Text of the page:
The basic human capabilities are not innate traits. They must be developed through care, provision of resources and education. According to the neo-Aristotelian understanding of politics, the socially just establishment of the conditions for such development processes belongs to the very tasks of the state

Dieter Sturma

According to Sen, the central task of the state is to create conditions that enable individuals to realize their own life plans. Thus, it is the duty of the state not only to ensure economic growth, but also to ensure that everyone can benefit from this prosperity. For example, the state must provide a well-functioning education and health system and a social network for those who are pushed out of the labor market.

From this point of view, the task of the state does not diminish, but rather expands, because de facto inequality increases if, instead of income inequality, inequality in the distribution of freedoms and poverty as a lack of opportunities for realization are taken into account. This is because income inequality also goes hand in hand with different levels of realization that income can also be translated into freedom:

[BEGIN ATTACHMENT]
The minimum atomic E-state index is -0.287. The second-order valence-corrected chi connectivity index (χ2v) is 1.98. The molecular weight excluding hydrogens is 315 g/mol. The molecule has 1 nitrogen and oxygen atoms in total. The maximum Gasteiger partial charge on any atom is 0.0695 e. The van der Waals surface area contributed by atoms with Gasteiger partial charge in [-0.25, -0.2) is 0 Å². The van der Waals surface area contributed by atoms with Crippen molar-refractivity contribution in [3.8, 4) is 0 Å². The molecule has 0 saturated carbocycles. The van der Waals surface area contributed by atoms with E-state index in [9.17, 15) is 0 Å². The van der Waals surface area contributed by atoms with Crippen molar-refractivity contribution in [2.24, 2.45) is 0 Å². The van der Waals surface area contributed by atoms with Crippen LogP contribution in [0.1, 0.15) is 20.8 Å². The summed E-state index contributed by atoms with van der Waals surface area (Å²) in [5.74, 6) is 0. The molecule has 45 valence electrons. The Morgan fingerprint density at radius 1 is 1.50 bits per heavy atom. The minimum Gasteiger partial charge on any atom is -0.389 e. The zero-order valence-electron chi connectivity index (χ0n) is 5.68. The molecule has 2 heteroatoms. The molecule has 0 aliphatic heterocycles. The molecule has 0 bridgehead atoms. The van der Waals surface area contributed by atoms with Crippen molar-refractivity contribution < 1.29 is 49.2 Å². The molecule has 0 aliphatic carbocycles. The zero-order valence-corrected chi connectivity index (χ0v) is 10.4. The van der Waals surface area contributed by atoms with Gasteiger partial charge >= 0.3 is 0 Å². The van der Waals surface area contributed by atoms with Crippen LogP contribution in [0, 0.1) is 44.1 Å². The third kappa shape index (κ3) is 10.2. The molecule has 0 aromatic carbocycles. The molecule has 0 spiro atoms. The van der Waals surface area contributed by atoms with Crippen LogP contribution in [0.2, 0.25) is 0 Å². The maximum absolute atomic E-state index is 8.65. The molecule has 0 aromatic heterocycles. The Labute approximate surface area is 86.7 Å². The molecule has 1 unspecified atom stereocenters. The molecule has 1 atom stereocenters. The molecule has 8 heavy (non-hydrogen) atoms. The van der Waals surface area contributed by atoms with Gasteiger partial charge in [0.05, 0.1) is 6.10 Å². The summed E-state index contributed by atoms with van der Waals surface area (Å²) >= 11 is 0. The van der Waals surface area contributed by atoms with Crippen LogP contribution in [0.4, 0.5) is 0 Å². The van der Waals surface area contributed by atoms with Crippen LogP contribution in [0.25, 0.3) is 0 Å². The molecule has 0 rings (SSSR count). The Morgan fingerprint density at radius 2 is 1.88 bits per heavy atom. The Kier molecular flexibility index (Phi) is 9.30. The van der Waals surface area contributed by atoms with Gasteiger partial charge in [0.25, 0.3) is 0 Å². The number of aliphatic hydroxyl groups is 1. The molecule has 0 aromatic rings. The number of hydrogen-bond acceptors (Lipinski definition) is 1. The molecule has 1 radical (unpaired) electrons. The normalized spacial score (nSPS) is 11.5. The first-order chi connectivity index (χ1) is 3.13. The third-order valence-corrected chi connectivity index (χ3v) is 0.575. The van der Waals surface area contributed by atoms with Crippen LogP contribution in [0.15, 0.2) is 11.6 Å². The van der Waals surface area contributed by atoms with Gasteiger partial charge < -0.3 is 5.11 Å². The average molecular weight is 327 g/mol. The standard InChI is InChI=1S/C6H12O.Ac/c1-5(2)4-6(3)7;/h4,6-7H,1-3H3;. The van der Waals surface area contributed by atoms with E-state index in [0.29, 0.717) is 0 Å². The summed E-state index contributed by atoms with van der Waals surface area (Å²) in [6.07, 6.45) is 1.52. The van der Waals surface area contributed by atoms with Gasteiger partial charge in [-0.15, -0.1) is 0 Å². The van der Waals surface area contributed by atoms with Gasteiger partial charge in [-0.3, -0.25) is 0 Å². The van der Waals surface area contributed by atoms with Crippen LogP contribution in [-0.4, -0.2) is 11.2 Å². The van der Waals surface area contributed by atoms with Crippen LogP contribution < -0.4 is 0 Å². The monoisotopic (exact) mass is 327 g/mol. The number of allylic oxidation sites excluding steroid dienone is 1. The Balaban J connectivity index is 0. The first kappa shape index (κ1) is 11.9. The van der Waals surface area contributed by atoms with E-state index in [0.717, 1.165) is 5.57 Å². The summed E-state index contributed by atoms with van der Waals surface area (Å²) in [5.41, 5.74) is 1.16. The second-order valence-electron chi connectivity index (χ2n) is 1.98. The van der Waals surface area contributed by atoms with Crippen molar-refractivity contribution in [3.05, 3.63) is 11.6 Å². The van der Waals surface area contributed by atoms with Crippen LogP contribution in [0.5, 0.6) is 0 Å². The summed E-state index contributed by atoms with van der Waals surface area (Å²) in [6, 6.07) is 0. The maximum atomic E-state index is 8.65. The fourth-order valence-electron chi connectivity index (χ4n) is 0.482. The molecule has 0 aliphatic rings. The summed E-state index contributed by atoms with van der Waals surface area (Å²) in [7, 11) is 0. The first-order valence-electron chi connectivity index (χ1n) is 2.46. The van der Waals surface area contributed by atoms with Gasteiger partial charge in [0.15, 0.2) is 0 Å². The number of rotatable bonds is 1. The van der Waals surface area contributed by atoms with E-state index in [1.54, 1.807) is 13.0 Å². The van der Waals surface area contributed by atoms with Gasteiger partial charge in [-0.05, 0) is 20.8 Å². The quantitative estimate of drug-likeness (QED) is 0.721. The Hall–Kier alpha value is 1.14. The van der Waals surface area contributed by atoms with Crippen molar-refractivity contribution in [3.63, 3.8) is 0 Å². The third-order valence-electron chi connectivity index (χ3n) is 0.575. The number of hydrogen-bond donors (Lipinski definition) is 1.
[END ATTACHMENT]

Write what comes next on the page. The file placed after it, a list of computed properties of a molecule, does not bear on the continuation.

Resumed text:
In fact, policy debates have been distorted by an over-emphasis on income poverty and inequality, ignoring deficiencies related to other variables, such as unemployment, illness, educational deficits and social exclusion. Unfortunately, it is quite common in economic theory to identify economic inequality with income inequality, and the two are often considered synonymous

Amartya Sen

To address these problems of inequality, social interventions, especially government assistance, play an important role. This applies not only to shortages such as low income, but also to lack of or inadequate education or health care and other unacceptable living conditions. Here, the market is assisted by other, non-market institutions of society, especially in the form of state support, which in the final analysis is supposed to benefit society.